Monitoring meticillin resistant Staphylococcus aureus and its spread in Copenhagen, Denmark, 2013, through routine whole genome sequencing
Bartels MD., Larner-Svensson H., Meiniche H., Kristoffersen K., Schønning K., Nielsen JB., Rohde SM., Christensen LB., Skibsted AW., Jarløv JO., Johansen HK., Andersen LP., Petersen IS., Crook DW., Bowden R., Boye K., Worning P., Westh H.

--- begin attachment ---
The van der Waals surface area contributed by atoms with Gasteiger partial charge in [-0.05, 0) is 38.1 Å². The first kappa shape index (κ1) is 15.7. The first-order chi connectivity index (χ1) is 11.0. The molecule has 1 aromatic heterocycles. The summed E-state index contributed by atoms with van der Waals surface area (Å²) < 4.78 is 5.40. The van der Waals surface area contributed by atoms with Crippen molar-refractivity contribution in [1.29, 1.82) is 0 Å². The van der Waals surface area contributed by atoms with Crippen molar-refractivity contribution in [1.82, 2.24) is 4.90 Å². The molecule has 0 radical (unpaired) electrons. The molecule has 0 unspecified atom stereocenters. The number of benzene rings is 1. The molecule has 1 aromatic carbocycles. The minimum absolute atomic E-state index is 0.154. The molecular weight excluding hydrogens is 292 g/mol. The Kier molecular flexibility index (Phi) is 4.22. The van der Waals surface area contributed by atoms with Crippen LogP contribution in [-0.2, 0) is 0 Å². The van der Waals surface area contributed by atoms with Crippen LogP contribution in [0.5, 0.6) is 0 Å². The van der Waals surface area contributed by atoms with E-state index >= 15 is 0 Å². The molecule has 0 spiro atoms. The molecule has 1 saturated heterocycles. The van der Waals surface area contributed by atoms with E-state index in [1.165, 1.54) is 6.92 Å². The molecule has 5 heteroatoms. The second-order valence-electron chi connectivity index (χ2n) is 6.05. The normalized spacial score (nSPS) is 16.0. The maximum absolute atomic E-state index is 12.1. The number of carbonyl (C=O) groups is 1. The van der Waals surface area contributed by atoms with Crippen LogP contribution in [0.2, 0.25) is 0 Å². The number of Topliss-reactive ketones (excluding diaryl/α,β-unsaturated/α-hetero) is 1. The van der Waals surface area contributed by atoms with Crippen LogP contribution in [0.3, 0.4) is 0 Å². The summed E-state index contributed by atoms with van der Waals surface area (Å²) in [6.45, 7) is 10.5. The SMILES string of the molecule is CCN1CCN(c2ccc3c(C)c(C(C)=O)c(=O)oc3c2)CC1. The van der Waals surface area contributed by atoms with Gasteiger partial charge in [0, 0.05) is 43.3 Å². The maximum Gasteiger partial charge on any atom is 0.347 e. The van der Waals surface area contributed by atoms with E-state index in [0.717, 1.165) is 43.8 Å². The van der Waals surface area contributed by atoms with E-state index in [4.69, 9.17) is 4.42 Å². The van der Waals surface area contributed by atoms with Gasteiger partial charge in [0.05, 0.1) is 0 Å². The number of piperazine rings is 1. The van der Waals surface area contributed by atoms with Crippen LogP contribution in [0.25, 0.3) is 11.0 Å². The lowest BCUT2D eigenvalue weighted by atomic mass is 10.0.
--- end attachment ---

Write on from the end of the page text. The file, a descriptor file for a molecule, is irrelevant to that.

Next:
Typing of meticillin resistant Staphylococcus aureus (MRSA) by whole genome sequencing (WGS) is performed routinely in Copenhagen since January 2013. We describe the relatedness, based on WGS data and epidemiological data, of 341 MRSA isolates. These comprised all MRSA (n?=?300) identified in Copenhagen in the first five months of 2013. Moreover, because MRSA of staphylococcal protein A (spa)-type 304 (t304), sequence type (ST) 6 had been associated with a continuous neonatal ward outbreak in Copenhagen starting in 2011, 41 t304 isolates collected in the city between 2010 and 2012 were also included. Isolates from 2013 found to be of t304, ST6 (n=14) were compared to the 41 earlier isolates. In the study, isolates of clonal complex (CC) 22 were examined in detail, as this CC has been shown to include the hospital-acquired epidemic MRSA (EMRSA-15) clone. Finally, all MRSA ST80 were also further analysed, as representatives of an important community-acquired MRSA in Europe. Overall the analysis identified 85 spa-types and 35 STs from 17 CCs. WGS confirmed the relatedness of epidemiologically linked t304 neonatal outbreak isolates. Several non-outbreak related patients had isolates closely related to the neonatal isolates suggesting unrecognised community chains of transmission and insufficient epidemiological data. Only four CC22 isolates were related to EMRSA-15. No community spread was observed among the 13 ST80 isolates. WGS successfully replaced conventional typing and added information to epidemiological surveillance. Creation of a MRSA database allows clustering of isolates based on single nucleotide polymorphism (SNP) calling and has improved our understanding of MRSA transmission.